The plaintiff’s claim against the defendants jointly and severally as contained in paragraph 35 of the Statement of Claim was for the sum of N685,750.00 representing the expenses incurred and services rendered for and on behalf of the defendants at the defendants’ request at Benin City in respect of the Ikpoba Dam Hotel and Afuze-Urha-Otu and Ekperifugar Roads during the period January 1977 to May 1979. There was an alternative claim which was for an account of all money received by the defendants in respect of the two projects and payment to the plaintiff of any amount found due to it after such account. Pleadings were duly filed and exchanged by the parties. The case then proceeded to trial. At the trial five witnesses testified on behalf of the plaintiff while only the 1st defendant testified for himself and on behalf of the 2nd defendant. PAGE| 2 Briefly stated the facts of the case are that the plaintiff, a foreign company, was awarded two contracts by the government of the defunct Bendel State in 1977 for the construction of Ikpoba Dam Hotel, Benin City, and Afuze-Uma-Otuo – Ekeri-Fugg Road respectively. The plaintiff, in compliance with the government’s directive invited the 1st defendant to join him in the execution of the two contracts. The 1st defendant agreed and their business relationship culminated in the formation of a partnership and the subsequent incorporation of the 2nd defendant by the plaintiff and the 1st defendant. The technical designs, civil engineers, land surveyors, survey equipments and some personnel for the projects were among the inputs provided by the plaintiff. The Ikpoba Dam Hotel Company Ltd was also incorporated by the Government to finance the Ikpoba Dam Hotel project. The execution of the projects seriously and progressively got underway when a serious disagreement developed between the partners which necessitated a meeting with the Government. The minutes of that meeting Exhibit 14, showed that the partnership between the parties was mutually dissolved, because while the 1st defendant first gave an indication of the dissolution the plaintiff was agreeable to same. Exhibit 14 also showed that the 1st defendant at the meeting undertook to settle all genuine claims submitted by the plaintiff. When the plaintiff submitted its claims to the defendants, the 1st defendant refused to settle same, saying that they were not authorized by the defendants and the plaintiff then instituted this action. In his judgment the learned trial Judge non-suited the plaintiff when he concluded on page 97 of the record as follows: “To dismiss the action is to deny the plaintiff’s any other opportunity to have a redress in a court of law, and having been convinced that they actually incurred expenses they should not be shut out of the court. I hereby order a non-suit in the case and there will be no order as to costs.” Both sides were dissatisfied with the judgment of the High Court and both appealed against same to the Court of Appeal. The plaintiff contended that judgment should have been entered for it while the defendant urged the Court of Appeal to set aside the order of non-suit and enter one of dismissal of plaintiff’s claim. At the hearing of the two appeals it was discovered that the defendants who were absent and not represented neither filed a brief of argument in respect of their own appeal nor filed one in reply to the plaintiff’s appeal. Having satisfied itself that the defendants had notice of hearing of the appeals, the Court of Appeal proceeded to dismiss defendants’ appeal as having been abandoned. It then heard plaintiff’s counsel on the plaintiff’s appeal and reserved judgment thereafter. The Court of Appeal in its judgment unanimously allowed the plaintiff’s appeal. It set aside the order of non-suit made by the learned trial Judge and entered judgment for the plaintiff in the sum of N685,750.00 with costs. Aggrieved by the decision of the Court of Appeal the defendants, hereinafter referred to as the appellants, have now appealed to this court. The plaintiff will be referred to as the respondent from now on. PAGE| 3 The parties filed and exchanged briefs of argument in accordance with the rules of court. Dr. Enemeri, learned counsel for the appellants in his brief submitted the following issues for determination in the appeal: “(i) Whether the claim in quasi-contract for money paid or expenses incurred on behalf of the appellants at their own request was properly allowed by the Court of Appeal (vacating the order of non-suit) having regard to the primary finding of fact by the trial court against which there was no appeal. (ii) Whether the Court of Appeal without giving the respondent judgment for the alternative claim in accounts rightly related to paragraph 24 of the Statement of Defence as an admission probative of paragraph 34 of the Statement of Claim or the substantive claim in accounts. (iii) Whether an action for accounts or any (sic) between partners is properly constituted without a dissolution or a claim for dissolution of the partnership and incidental to this, whether the partnership between the 1st appellant and the respondent in this case had been dissolved without a winding up of the firm which is the 2nd appellant. (iv) Whether the declaration of intent in Exhibit l4 by the 1st appellant that he is willing to refund to the respondent proved and authorized expenses incurred on behalf of the firm is enforceable by action against him or the firm or both and outside of the quasi-contract action for money paid. (v) Whether if the 1st appellant be the agent of the 2nd appellant as its Managing Director or alter ego as found by the Court of Appeal, whether the 1st appellant is still liable or jointly with the 2nd appellant as a disclosed principal.” Arguing issues (i) and (ii) together it was submitted that the learned trial Judge had found on page 94 lines 9 – 15 of his judgment that the expenses incurred by the respondent on behalf of the appellants were not incurred at the request of the appellants. That since the respondent did not appeal against the finding, the Court of Appeal was wrong to have given judgment for the respondent. Any amount of money spent by the respondent without appellants’ request was in law a voluntary payment which was not recoverable. Also no man can by a voluntary payment of another man’s debt make himself that man’s creditor. The cases of Sleigh v. Sleigh (1843-60) All E.R. (Reprint) 428 and Leigh v. Dickson (1884) 15 Q.B.D. 60 were cited in support. It was also submitted that the Court of Appeal was wrong to have held that para 24 of the Statement of Defence admitted para. 34 of the Statement of Claim. That Para 24 was not an admission that the appellants received “more than N3 million” from the Government as stated in para. 34. He said para 24 of the Statement of Defence properly understood and properly construed was a plea to the effect that the appellants were not accountable to the respondent for any money received. Responding Chief Okpiaghele, learned counsel for the respondent submitted in his brief that two of the respondents’ Ground of Appeal in the court below alleged misdirection in law and fact on the part of the learned trial Judge. It was therefore not true that the respondent did not challenged the finding by the trial court that the expenses were not incurred at the request of the appellants. In addition, he said Exhibits 7 to 10 which were proofs of the services rendered and expenses incurred by the respondent were never challenged at the trial by the appellants who had the opportunity to do so. The Exhibits were therefore properly evaluated and acted upon by the Court of Appeal as unchallenged and uncontradicted documentary evidence which the trial court apparently ignored in its judgment. PAGE| 4 It was also submitted that the issue of request or prior approval or authorization, being canvassed by the appellant was clearly an after-thought which was not born out by Exhibit 14. It was a ploy to defeat the justice of the case since the appellants were not denying that they knew of and benefitted from the respondent’s services and expenses. He said the appellants adduced no evidence to show that there was a provision for such request, approval or authorization. That a partner is entitled to be idemnified by the partnership in respect of payment made and liabilities incurred in the ordinary and proper business of the partnership and anything necessarily done for the preservation of the business or property of the partnership. He referred to Chalesworth’s Mercantile Law 13th Edition, Chapter 14 page 219, Para. 8. Isaac Omoregbe v. Lawani (1980) 3 – 4 SC. 108; Adegoke v. Adibi (1992) 5 NWLR (Pt.242) 410. It was contended that the Court of Appeal was right when it held that para. 24 of the Statement of Defence was an admission of para. 34 of the Statement of Claim that the appellants were in receipt of some money “totalling or less than N3 million, and that further proof of the averment was unnecessary. That the admission was properly related to unchallenged Exhibits 7 to 10 which added together was less than N3 million. He said the Court of Appeal properly related para. 24 and para.34 respectively without necessarily upholding the claim for account by the respondent. That the respondents’ main claim having succeeded, there was no need for the Court of Appeal to consider giving judgment for the respondent in the alternative claim of accounts. Now, there is no doubt that the learned trial Judge said in his judgment page 94 lines 15-19 thus – “Whatever expenses were incurred by the plaintiff companies had (sic) undertaken to do and there was no document or evidence produced in court to demonstrate that there was any demand by the defendants company for such expenses to be incurred.” Above is the finding which the learned counsel for the appellants said had knocked the bottom out of the respondent’s main claim. I say straightaway that an appellant does not have to appeal on a finding made by the trial court which has no bearing on the final order made by that court. The High Court non-suited the plaintiffs after coming to the conclusion that they had incurred great expenses on behalf of the partnership which contradicts the finding above. The Court of Appeal set aside the non-suit order and allowed plaintiffs’ claim. It is interesting that immediately before the above finding and on the same page, lines 3 – 14, the learned trial Judge had said – “The impression which seems to be given by this claim is that the defendants had employed the services of the plaintiff for the execution of these projects but the evidence does not reveal those facts. On the contrary, there appears to be a loose partnership arrangement between both companies……. They came together for the purpose of executing those contracts and it was not an issue of one employing the other to do any particular job especially after reading Exhibit ‘11’, which is the Memorandum and Articles of Association of Kupper Construction (Nigeria) Ltd who is the 2nd defendant in this case.” So before the Statement or finding complained about, the learned trial judge had recognised that there was a partnership agreement (loose or tight), between the 2nd appellant and the respondent. The question of a demand by the appellants for the respondent to do any work or incur expenses did not therefore arise. PAGE| 5 The learned trial Judge also clearly recognised that the parties had come together in order to execute the contracts together and that there was no question of one employing the other to do the job. This observation also ruled out the issue of any written demand by one from the other before expenses could be incurred. Again the learned trial Judge had also found on page 94 lines 19 – 26 as follows – “I have no doubt in my mind that the plaintiff company was put into great expenses in providing the services and supplying the equipments but these were done under a sort of loose arrangement between the American company and its counterpart formed in Nigeria for the purpose of promoting the business, which in this case, was the construction of the Ikpoba Dam Hotel and the Road Project at Otuo.” I think having so properly found that the parties were in partnership the demand by the appellants from the respondents of a prior “request,” “authorization” or “approval”, was merely an after-thought and a mere ploy to avoid payment of legitimate and just debts and to defeat the justice of the case. It was never the appellants’ case in the lower courts that they did not know of the services rendered nor that they did not benefit from such services. I agree with the Court of Appeal that the learned trial Judge having correctly found as above, failed to properly evaluate the evidence which Exhibits 7 to 10 constituted. These Exhibits were neither challenged nor contradicted by the appellants at the trial. The Court of Appeal in my view, rightly evaluated the documentary Exhibits and gave judgment for the respondent. A partner is entitled to be indemnified by the partnership in respect of payments made and liabilities incurred in the ordinary and proper business of the partnership. That was the case here. It has been clearly demonstrated above that want of prior authority or approval on the part of the respondent was never the case of the appellants even on their pleadings and that there were other findings by the same High Court to the contrary. I will now consider paras. 34 & 24 of the Statement of Claim and the Statement of Defence respectively. The plaintiff/respondent pleaded as follows – “34. As at now the defendants have been paid a total of over three million naira in respect of the projects by the Bendel State Government. At the hearing of this suit evidence of these payments shall be given.” The defendants/appellants on the other hand replied thus – “24. The 2nd defendant admits receiving some money from the Ikpoba Dam Hotel for works executed by it in reply to para. 34 of the plaintiffs Statement of Claim” The Court of Appeal (per Omo J.C.A. who read the lead judgment) said on page 188 of the record thus – “when therefore the learned trial Judge stated that there was “no averment in the Statement of Claim” with regard to payments made by the Government of Bendel State to the 1st respondent or at all, he was the 1st respondent or at all, he was obviously mistaken………. PAGE| 6 Here again para. 24 of the Statement of Defence whilst not admitting that N3 million was received by the respondents admits that “some money” had been received. This is definitely a clear admission that a sum of money totalling more or less than the sum of N3 million had been received from the Bendel State Government. This is sufficient admission of para. 34 of the Statement of Claim and I agree with appellant’s counsel that in accordance with the principles of pleadings and decided authorities no further oral evidence in proof of this issue need be addressed…………….” I agree with the above. The Court of Appeal was right in holding that para. 24 was an admission of para. 34 especially when it is remembered that the entire claim of the respondent is just a little over half a million Naira, and not N3 million or more. That conclusion, however, has nothing to do with whether or not the respondent’s alternative claim for account succeeded. In fact, the Court of Appeal having given judgment for the respondent for the main claim had no business giving it judgment in the alternative for account. Issues (i) & (ii) are therefore resolved against the appellants. Issue (iii) was argued next. This issue relates to the respondent’s alternative claim for account. Suffice it to say that the Court of Appeal did not give judgment for the respondent in respect of that claim having already and properly too, given judgment in respect of the main claim, for the sum of N685,750.00 representing expenses incurred and services rendered by the respondent to the appellants. In my opinion therefore no useful purpose will be served in trying to deal with the issue of whether or not the action for account was properly constituted. That issue is now largely academic. I will therefore decline to answer it. Issues (iv) and (v) were next treated together. Dr. Enemeri submitted that the undertaking given by the 1st appellant to make reimbursement of expenses properly incurred by the respondent in connection with the business of the partnership was merely conditional and was not made by the 1st appellant as an agent of the 2nd appellant and that even if it was given as such agent, it was not actionable against any of the appellants. That the undertaking was a mere declaration of intent which created no independent or legally binding obligation to pay. He said the Court of Appeal was in error in holding that Exhibits 7 to 10 proved the quantum of the said expenses when the 1st appellant in his testimony denied the respondent incurred any expenses. It was also submitted that if the 2nd appellant gave the undertaking to pay the expenses as an agent of the 2nd appellant as stated by the Court of Appeal, then the 1st appellant could not be held liable along with the 2nd appellant who was a disclosed principal. He cited Basma v. Weeks (1950) 2 All E.R. 146 and Ogida v. Oliha (1986) 1 NWLR (Pt. 19) 786. The court was urged to allow the appeal and restore the judgment of the trial High Court. Responding, Chief Okpiaghele said that the 1st appellant being the Chairman/Director of the 2nd appellant, the undertaking he gave in Exhibit 14 was not a mere declaration of intent. He was the directing mind and will of the 2nd appellant who had the competence to give the undertaking. He said the 1st appellant was not just a servant or an agent of a disclosed principal who could escape liability on disclosing his principal because on the facts of this case, he was the very corpus and the think-tank of the 2nd appellant. PAGE| 7 That there was no question of disclosure of principal here because the 2nd appellant was at any given time known and the 1st appellant was its Chairman/Chief Executive. The Court of Appeal was therefore right when it found both appellants liable. We were asked to dismiss the appeal. I think enough has been said already about the promise or undertaking by the 1st appellant to settle all genuine claims submitted by the respondent vide Exhibit 14 in the consideration of issues (i) and (ii) above. I do not need to repeat myself. But it has to be stated clearly again that the principal claim did not succeed merely on the undertaking given by the 1st appellant in Exhibit 14, but rather the claim succeeded on the acceptance of evidence on record by both the High Court and the Court of Appeal, that there was a partnership agreement between the parties in the suit herein. And that the partnership having been dissolved, the respondent (and any partner for that matter) was entitled to be indemnified by the partnership for expenses or liabilities incurred in the ordinary and proper business of the partnership.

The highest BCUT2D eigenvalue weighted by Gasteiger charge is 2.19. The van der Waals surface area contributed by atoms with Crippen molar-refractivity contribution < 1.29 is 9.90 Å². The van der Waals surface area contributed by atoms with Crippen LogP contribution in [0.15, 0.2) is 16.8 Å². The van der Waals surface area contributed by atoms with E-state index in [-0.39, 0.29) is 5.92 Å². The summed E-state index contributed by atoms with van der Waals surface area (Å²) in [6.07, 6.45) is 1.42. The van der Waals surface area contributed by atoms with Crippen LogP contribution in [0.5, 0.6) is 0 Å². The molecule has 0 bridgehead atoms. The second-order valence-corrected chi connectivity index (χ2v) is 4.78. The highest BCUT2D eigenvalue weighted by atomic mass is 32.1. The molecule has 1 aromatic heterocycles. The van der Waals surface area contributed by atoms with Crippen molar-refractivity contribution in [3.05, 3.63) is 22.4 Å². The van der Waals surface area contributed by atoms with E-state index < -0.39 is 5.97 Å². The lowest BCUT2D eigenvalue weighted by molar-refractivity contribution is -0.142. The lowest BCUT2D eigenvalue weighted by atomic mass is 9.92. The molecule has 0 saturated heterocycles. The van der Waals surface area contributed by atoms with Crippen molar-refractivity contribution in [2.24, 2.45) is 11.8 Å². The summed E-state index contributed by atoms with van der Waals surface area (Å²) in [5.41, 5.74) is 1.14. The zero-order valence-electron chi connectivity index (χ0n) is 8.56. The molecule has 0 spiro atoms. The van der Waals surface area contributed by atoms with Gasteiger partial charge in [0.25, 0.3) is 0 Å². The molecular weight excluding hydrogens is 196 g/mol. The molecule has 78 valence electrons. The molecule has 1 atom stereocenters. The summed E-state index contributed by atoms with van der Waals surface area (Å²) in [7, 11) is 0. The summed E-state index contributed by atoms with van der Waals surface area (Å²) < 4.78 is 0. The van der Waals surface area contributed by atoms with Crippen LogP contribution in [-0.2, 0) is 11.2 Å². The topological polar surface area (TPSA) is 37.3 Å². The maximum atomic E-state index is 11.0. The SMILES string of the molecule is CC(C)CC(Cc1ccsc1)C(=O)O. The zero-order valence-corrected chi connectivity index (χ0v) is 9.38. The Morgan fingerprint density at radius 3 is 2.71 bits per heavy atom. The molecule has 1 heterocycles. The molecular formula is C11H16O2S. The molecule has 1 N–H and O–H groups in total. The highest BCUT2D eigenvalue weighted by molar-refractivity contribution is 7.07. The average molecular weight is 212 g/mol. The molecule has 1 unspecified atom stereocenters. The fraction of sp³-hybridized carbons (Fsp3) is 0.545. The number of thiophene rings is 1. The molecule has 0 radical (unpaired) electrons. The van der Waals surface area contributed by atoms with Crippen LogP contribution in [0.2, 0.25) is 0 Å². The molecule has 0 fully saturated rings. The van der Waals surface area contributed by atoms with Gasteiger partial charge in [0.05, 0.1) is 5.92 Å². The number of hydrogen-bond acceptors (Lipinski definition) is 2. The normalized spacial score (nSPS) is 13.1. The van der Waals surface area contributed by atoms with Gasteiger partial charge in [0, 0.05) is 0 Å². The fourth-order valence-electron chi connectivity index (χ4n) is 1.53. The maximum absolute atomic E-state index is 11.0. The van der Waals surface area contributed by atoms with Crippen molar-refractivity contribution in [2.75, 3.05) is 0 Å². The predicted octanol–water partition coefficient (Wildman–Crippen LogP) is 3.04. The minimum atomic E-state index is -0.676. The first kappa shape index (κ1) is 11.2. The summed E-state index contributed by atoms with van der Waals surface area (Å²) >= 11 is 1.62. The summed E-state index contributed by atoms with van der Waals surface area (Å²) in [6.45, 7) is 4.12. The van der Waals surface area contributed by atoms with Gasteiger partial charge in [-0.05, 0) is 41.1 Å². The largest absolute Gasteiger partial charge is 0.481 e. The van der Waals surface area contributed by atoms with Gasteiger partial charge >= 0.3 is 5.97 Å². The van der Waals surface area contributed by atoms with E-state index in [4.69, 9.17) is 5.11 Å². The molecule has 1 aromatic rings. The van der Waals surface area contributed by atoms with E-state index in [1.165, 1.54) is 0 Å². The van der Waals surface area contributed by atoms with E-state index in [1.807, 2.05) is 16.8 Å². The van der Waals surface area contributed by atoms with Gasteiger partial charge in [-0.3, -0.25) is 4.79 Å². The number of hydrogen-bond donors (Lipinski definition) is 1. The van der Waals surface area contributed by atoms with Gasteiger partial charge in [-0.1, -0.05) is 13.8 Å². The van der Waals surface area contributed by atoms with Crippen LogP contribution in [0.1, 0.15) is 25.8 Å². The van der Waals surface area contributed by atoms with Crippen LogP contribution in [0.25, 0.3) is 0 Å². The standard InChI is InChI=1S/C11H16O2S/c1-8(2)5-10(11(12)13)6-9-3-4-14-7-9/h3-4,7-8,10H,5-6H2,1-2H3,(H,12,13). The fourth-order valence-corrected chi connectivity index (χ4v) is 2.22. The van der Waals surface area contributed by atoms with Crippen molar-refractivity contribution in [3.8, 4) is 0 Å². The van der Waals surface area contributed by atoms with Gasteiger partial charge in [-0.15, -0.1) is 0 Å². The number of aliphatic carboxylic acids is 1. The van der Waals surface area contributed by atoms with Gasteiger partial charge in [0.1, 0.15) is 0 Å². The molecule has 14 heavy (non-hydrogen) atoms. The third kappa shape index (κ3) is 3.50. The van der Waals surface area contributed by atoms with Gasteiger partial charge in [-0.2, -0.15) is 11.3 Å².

See also  Musa Afolabi Awosanya V Alhaji Algata (1965) LLJR-SC

SC. 302/1989